Dr. Sharleen Mondal

Associate Professor of English
Center for the Humanities of Bixler Hall
Office Number: 


  • Joined Ashland University faculty in 2011 and teaches courses in Victorian Writers, Eighteenth-Century English Literature, Literature and Gender, and Composition I and II
  • Is an interdisciplinary scholar of gender and sexuality in Victorian Britain and colonial South Asia
  • Drawing on transnational and postcolonial feminist theory, her research explores how race, gender, sexuality, caste, and class shaped narratives of national identity and political engagement for both British and Indian subjects who were socially marginalized—including, for instance, Hindu widows, people of mixed or ambiguous racial identity, non-heterosexuals, and religious converts
  • Current research includes two book projects. Taking Liberty: The Work and Writing of Pandita Ramabai, employs a transnational Victorian studies perspective to understand what role Indian Christian women played in the emergence of feminism in India; and second book project, Desiring Politics in Victorian Britain and Colonial South Asia, focuses on late Victorian imperial anxiety around racial mixture and the preoccupation with so-called racial purity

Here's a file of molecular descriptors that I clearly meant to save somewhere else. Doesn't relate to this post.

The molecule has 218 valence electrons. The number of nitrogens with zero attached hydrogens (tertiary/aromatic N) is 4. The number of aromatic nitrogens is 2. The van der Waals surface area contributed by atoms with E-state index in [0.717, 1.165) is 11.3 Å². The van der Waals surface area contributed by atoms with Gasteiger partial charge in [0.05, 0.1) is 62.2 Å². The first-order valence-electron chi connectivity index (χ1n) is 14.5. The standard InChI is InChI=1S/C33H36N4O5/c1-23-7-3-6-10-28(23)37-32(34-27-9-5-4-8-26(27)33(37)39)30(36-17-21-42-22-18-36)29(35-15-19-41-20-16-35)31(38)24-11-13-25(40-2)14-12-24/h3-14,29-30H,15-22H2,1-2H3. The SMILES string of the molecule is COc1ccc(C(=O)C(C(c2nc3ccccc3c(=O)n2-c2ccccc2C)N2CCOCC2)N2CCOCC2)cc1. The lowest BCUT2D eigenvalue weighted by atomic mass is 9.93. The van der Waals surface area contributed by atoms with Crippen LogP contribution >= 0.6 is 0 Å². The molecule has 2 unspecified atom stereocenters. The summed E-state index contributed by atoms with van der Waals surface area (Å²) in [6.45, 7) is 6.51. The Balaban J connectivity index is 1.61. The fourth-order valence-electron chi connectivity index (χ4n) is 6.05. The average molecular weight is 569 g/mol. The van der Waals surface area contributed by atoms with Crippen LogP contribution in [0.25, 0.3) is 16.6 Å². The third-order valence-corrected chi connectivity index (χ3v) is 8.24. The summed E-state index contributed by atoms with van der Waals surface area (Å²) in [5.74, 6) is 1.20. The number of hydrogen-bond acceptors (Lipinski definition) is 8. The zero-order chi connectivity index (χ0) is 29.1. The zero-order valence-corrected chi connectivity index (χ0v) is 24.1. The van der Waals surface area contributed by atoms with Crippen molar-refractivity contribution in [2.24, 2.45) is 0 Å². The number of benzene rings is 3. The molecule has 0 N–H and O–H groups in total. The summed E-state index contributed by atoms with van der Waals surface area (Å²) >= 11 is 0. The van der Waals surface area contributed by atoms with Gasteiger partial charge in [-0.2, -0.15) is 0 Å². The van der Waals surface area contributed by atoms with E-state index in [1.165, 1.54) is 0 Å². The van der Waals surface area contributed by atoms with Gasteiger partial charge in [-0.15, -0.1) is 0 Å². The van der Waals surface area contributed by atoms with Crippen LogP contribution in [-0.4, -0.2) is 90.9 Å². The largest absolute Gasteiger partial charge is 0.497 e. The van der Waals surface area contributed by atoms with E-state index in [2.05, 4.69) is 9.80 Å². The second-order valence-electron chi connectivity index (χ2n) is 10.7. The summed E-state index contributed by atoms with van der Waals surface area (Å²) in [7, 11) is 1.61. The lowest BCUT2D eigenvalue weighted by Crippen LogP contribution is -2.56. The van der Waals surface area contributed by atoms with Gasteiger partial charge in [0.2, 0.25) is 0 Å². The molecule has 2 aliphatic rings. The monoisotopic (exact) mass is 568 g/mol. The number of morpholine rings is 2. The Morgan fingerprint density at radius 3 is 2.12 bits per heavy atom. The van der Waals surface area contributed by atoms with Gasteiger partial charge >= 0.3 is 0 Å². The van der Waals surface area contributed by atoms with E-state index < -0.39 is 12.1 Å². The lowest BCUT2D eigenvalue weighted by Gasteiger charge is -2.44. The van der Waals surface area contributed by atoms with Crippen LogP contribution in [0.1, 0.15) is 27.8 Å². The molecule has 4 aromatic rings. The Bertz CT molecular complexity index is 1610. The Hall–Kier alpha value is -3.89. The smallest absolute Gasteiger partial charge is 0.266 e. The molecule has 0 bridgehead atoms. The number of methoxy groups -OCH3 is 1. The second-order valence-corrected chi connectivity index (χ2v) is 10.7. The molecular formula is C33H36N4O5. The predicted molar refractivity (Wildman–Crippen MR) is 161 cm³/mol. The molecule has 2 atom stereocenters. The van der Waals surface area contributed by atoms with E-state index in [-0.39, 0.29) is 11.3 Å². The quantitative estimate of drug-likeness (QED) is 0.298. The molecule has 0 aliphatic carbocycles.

Mondal, Sharleen. “Whiteness, Miscegenation, and Anti-Colonial Rebellion in Rudyard Kipling’s The Man Who Would Be King.” Victorian Literature and Culture. (Forthcoming.)

Belanger, Jackie, Rebecca Bliquez, and Sharleen Mondal. “Developing a Collaborative Faculty-Librarian Information Literacy Project.” Library Review 61.2 (2012): 68-91.

Mondal, Sharleen. “Reading The Namesake: The Politics of Community Dialogue.” Awaaz: The Voice of South Asia (2011): 31-36.

Mondal, Sharleen. “Racing Desire and the New Man of the House in Wilkie Collins’s The Moonstone.” Nineteenth-Century Gender Studies 5.1 (2009).


University of Washington, Ph.D.
University of Washington, M.A.
Texas A & M, B. A.

Courses Taught

ENG 411: Victorian Writers
ENG 408: Eighteenth-Century English Literature
ENG 314: Literature and Gender
ENG 101 and 102: Composition I and II

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